Rainbow of birds

I finally got some shots of the painted buntings that have hanging around the nature center at Circle B Bar Reserve.

A lady painted bunting was also present.

A juvenile indigo bunting was eating on the ground.

Other usual birds were the gnatcatcher and the yellow rumped warbler.

Sandhill cranes were around, digging in the dirt for bugs.

Lots of birds flying around.

Across the lake, an eagle sits in a bald cypress tree.

Just a few pretty things at Circle B Bar Reserve in mid-March.

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Snacking and nesting at Circle B Bar Reserve

Sandhill cranes were just starting to nest out in the marsh.

A new meaning to the term “Big Gulp”.

A wood stork trying not to drop the little fish.

Everyone was snacking including the limpkins.

It’s weird to see vultures flirting.

A cormorant flies by.

Lost of activity at Circle B Bar Reserve in mid March.

SkyWatch Friday

Pink cotton candy and marshmellow fluff in the marsh.

Lots of spoonbills in the marsh mixed in with the ibis.

Must have been some good snacks in the marsh this morning I was at Circle B Bar Reserve in late January.

Lots of white pelicans flying overhead but none were landing.

A great blue heron taking off.

I’ve only seen 2 blue wing teals this winter.

This sandhill crane was standing on a nest out in the marsh. I have since heard that this nest did not work but there are other crane couples out there nesting. It would be fun to have crane babies this spring.

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Up, Up and Away

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Great egrets flying by.

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It was mid-May and birds were still gathering sticks for nests. All morning long they were flying back and forth from one set of bushes to another.

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A sandhill crane flies over the park.

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Wood storks were busy adding to their nests.

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Cattle egrets were doing the same.

It’s always busy in the mornings at the bird rookery in Gatorland. Wild birds are still coming in to nest over the lake full of alligators. The mangroves were filled with nests in different stages. Some had parents still sleeping on eggs, some had newborn babies, some had almost adult babies still screaming to be feed. Lots of fun activities to take pictures of.

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Windy sunny day right before Christmas

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It was raining “blue-gray gnatcatchers” at the park.

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Some of the bigger birds  braving the wind. The great blue heron in the last picture was sitting on the nest.

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This lady should be a pig, not an anhinga. She gulped that big fish down quickly.

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Plants along the trail.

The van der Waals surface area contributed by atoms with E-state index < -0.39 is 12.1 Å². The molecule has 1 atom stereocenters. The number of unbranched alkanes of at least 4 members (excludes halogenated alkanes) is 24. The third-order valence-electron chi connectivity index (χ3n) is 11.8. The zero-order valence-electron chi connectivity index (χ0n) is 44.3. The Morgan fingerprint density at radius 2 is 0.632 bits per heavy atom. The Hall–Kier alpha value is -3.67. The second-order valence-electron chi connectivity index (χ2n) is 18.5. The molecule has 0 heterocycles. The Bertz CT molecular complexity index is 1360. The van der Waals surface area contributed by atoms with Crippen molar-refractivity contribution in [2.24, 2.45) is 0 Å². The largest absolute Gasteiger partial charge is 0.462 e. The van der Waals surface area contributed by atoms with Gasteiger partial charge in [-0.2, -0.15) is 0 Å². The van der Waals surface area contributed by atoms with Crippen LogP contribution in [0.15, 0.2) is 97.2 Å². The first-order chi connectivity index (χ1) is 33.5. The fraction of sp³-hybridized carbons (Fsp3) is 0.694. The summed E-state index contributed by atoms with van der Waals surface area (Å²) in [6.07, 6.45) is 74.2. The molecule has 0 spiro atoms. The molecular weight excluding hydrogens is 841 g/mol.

A single cool windy day before the heat of Christmas week set in. I still had on shorts and a tshirt but at least it wasn’t hot and steamy.

Today’s Flowers have moved to here.

Shine the Divine

The sandhill crane family

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I headed out to Circle B Bar Reserve in mid-May not expecting much. I thought it would be fun to see some baby moorhens. I was lucky enough to see the sandhill crane family walking down one of the trails. I sat down on the grass and watched them go about their daily lives. The babies were very curious checking everything out. They kept flapping their wings getting ready to take off one day in the future. They eventually continued on down the trail. I have seen pictures of the family recently from other photographers out at the park and the family is doing well. Both babies are almost as tall as their parents. All of the above are extremely cropped.

The Land of Oz (only with marigolds instead of poppies)


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The preserve was in full yellow bloom. The burr marigolds were all over the place. It looked like the land of Oz on the Friday after Thanksgiving.

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Sandhill crane way out in the marsh.

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Anhinga showing off in the marigolds.

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Tricolored heron on the marigold border.

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A wind-blown great blue heron watching me.

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Carpets of marigolds.

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My pictures do not do the colors justice. Taken with my phone. You can see all of the trees in the back have lost their leaves for the winter but the marsh is full of flowers. November is the best time at the preserve. I realized I didn’t take any pictures of the bald cypress trees. Those are all bright orange right now. They will be losing their leaves in the next few weeks. See, we do have a fall here. It just comes much later than up north.

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